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Sometimes an artist may find inspiration in that ineffable zone where, as the French existentialist writer Simone de Beauvoir once observed, “things of the spirit come first.” Sometimes, too, the most evocative art can emerge from the depths of another endlessly abundant, more fugitive source. That, of course, is memory — that repository of images, experiences and emotions we all possess, in which the past endlessly shifts shape and meaning.
Memory has been a potent force in the work of the Japanese modern artist Akira Shimizu, who was born in 1938 in Toyama, a coastal city in west-central Japan. Currently he is presenting his first-ever U.S. exhibition, a kind of abbreviated career survey, at Pavel Zoubok Gallery in New York (through June 28).
Now based in Saitama, just north of Tokyo, Shimizu has never forgotten his hardscrabble childhood near the Sea of Japan, whose roaring waters, he recalls, could be heard in the wintry darkness as the members of many a hungry family tucked themselves in for the night. References to the sea are common in his work. (In fact, his surname even means “clean water.”)
Fishing has long played a prominent role in the Toyama region’s economic and cultural life, and for the artist, its boats, fishmongers and life-nurturing harvests provided a lasting influence on his worldview and his art. So did his childhood experiences during World War II. A horrific episode of that era occurred in August 1945, when American aircraft dropped incendiary bombs on Toyama. They almost completely destroyed his hometown.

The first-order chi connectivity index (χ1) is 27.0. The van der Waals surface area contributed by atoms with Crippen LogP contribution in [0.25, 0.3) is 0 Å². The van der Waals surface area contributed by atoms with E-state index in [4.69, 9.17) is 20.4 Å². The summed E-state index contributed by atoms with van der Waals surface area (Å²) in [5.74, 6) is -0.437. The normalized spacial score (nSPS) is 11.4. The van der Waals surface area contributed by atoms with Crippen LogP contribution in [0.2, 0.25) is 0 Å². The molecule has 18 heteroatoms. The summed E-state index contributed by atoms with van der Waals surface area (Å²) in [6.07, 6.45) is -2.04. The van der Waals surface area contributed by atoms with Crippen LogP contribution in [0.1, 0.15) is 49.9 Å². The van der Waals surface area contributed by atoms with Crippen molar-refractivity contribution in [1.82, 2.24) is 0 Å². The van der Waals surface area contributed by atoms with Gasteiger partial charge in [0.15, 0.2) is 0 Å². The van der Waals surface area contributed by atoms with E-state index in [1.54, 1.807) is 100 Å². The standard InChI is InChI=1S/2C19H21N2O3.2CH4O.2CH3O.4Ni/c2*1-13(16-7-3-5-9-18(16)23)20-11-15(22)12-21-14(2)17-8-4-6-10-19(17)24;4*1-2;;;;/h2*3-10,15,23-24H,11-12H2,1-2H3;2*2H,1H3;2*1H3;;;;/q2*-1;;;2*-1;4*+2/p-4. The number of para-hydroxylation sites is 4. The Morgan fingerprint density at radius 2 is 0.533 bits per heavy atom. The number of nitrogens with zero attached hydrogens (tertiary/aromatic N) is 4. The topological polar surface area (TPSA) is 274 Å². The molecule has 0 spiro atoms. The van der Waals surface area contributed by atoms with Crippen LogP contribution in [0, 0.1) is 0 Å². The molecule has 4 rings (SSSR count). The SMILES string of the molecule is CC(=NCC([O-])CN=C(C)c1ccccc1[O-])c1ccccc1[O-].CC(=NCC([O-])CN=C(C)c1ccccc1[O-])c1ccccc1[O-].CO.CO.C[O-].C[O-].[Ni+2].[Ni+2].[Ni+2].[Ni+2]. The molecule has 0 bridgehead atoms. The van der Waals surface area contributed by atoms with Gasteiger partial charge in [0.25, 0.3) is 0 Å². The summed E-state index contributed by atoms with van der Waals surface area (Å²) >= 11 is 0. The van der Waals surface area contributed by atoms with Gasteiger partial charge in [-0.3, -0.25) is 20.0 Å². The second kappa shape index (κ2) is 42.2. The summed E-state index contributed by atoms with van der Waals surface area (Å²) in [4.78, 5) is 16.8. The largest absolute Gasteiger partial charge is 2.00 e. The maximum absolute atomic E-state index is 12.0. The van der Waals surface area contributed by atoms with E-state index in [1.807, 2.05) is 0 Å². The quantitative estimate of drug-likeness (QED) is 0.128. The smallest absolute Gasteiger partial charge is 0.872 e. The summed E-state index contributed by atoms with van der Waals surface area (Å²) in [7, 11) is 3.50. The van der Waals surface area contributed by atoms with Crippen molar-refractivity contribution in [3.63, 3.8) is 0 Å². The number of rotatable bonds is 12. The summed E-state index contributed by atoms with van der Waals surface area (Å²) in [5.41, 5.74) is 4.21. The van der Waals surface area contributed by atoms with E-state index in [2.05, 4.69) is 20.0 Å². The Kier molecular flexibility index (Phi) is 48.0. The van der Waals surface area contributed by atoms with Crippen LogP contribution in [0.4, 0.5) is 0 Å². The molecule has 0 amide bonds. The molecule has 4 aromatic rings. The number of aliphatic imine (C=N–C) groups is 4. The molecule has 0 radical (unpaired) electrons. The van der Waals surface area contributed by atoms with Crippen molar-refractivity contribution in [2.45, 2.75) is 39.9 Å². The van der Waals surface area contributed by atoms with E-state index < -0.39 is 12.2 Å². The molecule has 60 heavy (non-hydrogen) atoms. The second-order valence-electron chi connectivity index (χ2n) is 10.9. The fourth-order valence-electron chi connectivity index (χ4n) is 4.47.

The war years and their immediate aftermath were a time of hardship for many families in Shimizu’s native region, and in one recollection he often shares with visitors and interviewers, as a young boy he would stop by fish-sellers’ stalls in Toyama, where he sank his little hands into the mouths of buri (yellowtail) and extract sardines that had gotten stuck inside. “The buri’s sharp teeth would scratch my hands as I pulled them out,” he told the curator Itaru Hirano in 2012 on the occasion of a retrospective of his work at the Museum of Modern Art in Saitama. The interview was published in Japanese in that exhibition’s catalog. Shimizu told Hirano, “I would take the buri home to my mother, who would use them to make surumi.” (In Japanese cooking, surumi, or fish balls, are often added to soups or grilled on skewers.)
In a recent e-mail exchange, Shimizu told me that, in those years, “there was so little food that three households had to share a single cucumber.” At school, he recalled, “we made ‘grass bread.’”
Shimizu’s father ran a drugstore and cut hair; he died when Akira was five years old. (As with fish, it is no accident that barber’s shears appear repeatedly in Shimizu’s collages.) Years later, in 1958, Shimizu graduated from Kanazawa College of Art in Kanazawa, a coastal city southwest of Toyama. Heading north to postwar Tokyo, which was rebuilding at a rapid pace, he found work at factories that did manufacturing jobs for larger firms.